MANILA (Reuters) — A bill to raise the minimum age of sexual consent in the Philippines from 12 to 16 has moved closer toward becoming law, after senators approved it its final reading.

The bill aims to protect children from rape and other forms of sexual abuse and was backed by 22 senators on Monday, with one abstention. A counterpart measure was approved by the lower chamber in December last year.

A bicameral committee must now consolidate the two drafts and pass it to the president for approval.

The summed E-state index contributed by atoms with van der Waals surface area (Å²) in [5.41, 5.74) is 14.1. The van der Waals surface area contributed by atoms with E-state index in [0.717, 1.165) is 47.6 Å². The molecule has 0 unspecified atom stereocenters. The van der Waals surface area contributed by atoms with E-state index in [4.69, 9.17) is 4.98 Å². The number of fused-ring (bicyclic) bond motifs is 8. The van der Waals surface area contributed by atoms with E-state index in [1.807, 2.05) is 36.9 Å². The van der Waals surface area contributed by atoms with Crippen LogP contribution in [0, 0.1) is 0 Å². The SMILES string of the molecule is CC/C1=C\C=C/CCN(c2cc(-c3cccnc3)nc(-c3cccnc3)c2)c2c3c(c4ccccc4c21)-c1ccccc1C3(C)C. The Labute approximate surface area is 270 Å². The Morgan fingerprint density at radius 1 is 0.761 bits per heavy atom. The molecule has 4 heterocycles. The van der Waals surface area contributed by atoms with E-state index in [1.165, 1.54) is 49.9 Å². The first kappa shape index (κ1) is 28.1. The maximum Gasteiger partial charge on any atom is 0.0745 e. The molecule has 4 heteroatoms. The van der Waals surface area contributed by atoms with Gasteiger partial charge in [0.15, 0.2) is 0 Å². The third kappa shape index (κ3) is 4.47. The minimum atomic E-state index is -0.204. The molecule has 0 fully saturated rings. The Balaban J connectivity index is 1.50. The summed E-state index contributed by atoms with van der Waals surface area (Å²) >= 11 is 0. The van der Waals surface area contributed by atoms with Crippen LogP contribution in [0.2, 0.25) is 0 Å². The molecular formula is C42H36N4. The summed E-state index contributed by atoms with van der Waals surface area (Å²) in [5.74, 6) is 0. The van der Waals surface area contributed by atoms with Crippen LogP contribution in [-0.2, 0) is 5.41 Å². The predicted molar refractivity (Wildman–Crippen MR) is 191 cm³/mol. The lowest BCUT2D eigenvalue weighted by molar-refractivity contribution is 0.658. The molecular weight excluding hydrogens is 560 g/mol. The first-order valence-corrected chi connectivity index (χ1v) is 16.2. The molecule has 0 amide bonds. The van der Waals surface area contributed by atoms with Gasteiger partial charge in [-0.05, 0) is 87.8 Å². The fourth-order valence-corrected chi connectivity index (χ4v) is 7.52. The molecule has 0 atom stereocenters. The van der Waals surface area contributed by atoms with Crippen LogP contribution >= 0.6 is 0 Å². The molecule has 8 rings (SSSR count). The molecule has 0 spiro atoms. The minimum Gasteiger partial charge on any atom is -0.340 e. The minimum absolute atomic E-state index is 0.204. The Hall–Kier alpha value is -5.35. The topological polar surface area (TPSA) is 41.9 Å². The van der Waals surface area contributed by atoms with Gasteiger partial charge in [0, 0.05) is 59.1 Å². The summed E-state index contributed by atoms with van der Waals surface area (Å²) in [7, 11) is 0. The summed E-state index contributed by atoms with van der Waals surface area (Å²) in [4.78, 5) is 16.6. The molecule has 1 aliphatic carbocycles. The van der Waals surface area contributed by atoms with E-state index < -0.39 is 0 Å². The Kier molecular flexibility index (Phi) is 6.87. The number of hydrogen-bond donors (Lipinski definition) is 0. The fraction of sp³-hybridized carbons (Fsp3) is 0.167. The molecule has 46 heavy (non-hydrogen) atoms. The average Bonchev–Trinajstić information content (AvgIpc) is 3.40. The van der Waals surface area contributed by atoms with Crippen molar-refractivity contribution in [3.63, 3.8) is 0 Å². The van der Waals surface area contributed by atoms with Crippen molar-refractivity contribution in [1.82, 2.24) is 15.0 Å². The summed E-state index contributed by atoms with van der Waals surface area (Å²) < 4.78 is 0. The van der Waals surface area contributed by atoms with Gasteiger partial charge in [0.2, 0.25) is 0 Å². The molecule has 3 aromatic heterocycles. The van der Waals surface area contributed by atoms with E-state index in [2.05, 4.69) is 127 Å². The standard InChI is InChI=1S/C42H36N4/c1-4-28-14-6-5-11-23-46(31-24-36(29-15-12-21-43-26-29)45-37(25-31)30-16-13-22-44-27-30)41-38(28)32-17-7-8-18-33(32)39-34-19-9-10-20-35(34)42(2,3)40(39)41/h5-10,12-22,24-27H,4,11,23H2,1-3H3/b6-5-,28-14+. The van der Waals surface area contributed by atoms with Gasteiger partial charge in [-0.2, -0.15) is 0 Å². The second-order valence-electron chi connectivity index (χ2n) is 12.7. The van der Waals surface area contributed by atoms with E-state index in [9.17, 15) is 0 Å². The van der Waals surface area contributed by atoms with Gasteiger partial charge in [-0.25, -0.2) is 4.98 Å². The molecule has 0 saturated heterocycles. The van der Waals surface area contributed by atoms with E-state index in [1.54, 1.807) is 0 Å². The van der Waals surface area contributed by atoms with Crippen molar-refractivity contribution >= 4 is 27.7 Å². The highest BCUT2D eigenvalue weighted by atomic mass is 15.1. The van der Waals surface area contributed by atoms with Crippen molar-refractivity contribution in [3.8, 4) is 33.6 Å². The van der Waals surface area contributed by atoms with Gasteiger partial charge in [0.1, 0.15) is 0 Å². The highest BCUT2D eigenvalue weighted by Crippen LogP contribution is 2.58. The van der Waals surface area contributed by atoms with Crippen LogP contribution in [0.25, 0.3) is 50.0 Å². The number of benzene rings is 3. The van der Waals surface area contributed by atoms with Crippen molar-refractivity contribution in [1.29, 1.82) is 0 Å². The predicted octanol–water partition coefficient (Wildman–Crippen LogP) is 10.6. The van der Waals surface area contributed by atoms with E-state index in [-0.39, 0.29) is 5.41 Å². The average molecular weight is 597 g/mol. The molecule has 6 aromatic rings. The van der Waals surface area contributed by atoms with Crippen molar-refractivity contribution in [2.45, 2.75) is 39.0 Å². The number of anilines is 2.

The Philippines currently has the lowest minimum age of sexual consent in Southeast Asia, and one of the lowest in the world.

Seven of 10 victims of rape in the Philippines are children, data from the Center for Women's Resources show.

Under the bill, any adult, both men and women, engaging in sexual contact with anyone 16 years old or lower would be committing statutory rape. For more than a century, the minimum age has been 12.

"Today, the Senate has finally and clearly said no to child rape. Today, the Senate has sounded the clarion call for change," opposition Sen. Risa Hontiveros, a principal author of the bill, said in a statement.

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